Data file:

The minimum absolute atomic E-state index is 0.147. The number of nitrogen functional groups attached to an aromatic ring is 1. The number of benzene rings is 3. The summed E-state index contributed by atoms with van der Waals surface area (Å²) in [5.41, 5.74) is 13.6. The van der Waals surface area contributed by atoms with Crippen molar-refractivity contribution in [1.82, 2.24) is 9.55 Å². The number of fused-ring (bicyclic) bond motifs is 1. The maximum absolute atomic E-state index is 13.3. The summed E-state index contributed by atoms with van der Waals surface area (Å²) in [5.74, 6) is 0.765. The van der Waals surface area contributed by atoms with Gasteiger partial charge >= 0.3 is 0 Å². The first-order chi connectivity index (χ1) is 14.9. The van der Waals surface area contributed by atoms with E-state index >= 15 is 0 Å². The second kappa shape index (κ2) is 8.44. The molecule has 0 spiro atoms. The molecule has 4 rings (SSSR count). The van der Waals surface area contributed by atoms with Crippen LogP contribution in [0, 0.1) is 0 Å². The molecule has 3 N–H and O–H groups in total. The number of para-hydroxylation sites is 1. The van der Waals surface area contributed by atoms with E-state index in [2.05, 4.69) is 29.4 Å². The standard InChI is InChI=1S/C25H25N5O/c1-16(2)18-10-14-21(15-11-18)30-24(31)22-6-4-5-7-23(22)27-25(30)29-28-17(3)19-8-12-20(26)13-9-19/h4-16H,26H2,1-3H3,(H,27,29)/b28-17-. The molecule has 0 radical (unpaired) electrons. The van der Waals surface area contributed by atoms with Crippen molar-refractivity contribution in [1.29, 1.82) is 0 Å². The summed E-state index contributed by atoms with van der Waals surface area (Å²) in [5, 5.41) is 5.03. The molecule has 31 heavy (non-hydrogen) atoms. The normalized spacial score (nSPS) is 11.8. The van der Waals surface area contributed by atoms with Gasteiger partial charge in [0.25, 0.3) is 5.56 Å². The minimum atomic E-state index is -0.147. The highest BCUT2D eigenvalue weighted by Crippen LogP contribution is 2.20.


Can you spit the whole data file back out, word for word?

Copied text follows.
The minimum absolute atomic E-state index is 0.147. The number of nitrogen functional groups attached to an aromatic ring is 1. The number of benzene rings is 3. The summed E-state index contributed by atoms with van der Waals surface area (Å²) in [5.41, 5.74) is 13.6. The van der Waals surface area contributed by atoms with Crippen molar-refractivity contribution in [1.82, 2.24) is 9.55 Å². The number of fused-ring (bicyclic) bond motifs is 1. The maximum absolute atomic E-state index is 13.3. The summed E-state index contributed by atoms with van der Waals surface area (Å²) in [5.74, 6) is 0.765. The van der Waals surface area contributed by atoms with Gasteiger partial charge >= 0.3 is 0 Å². The first-order chi connectivity index (χ1) is 14.9. The van der Waals surface area contributed by atoms with E-state index >= 15 is 0 Å². The second kappa shape index (κ2) is 8.44. The molecule has 0 spiro atoms. The molecule has 4 rings (SSSR count). The van der Waals surface area contributed by atoms with Crippen LogP contribution in [0, 0.1) is 0 Å². The molecule has 3 N–H and O–H groups in total. The number of para-hydroxylation sites is 1. The van der Waals surface area contributed by atoms with E-state index in [2.05, 4.69) is 29.4 Å². The standard InChI is InChI=1S/C25H25N5O/c1-16(2)18-10-14-21(15-11-18)30-24(31)22-6-4-5-7-23(22)27-25(30)29-28-17(3)19-8-12-20(26)13-9-19/h4-16H,26H2,1-3H3,(H,27,29)/b28-17-. The molecule has 0 radical (unpaired) electrons. The van der Waals surface area contributed by atoms with Crippen molar-refractivity contribution in [1.29, 1.82) is 0 Å². The summed E-state index contributed by atoms with van der Waals surface area (Å²) in [5, 5.41) is 5.03. The molecule has 31 heavy (non-hydrogen) atoms. The normalized spacial score (nSPS) is 11.8. The van der Waals surface area contributed by atoms with Gasteiger partial charge in [0.25, 0.3) is 5.56 Å². The minimum atomic E-state index is -0.147. The highest BCUT2D eigenvalue weighted by Crippen LogP contribution is 2.20.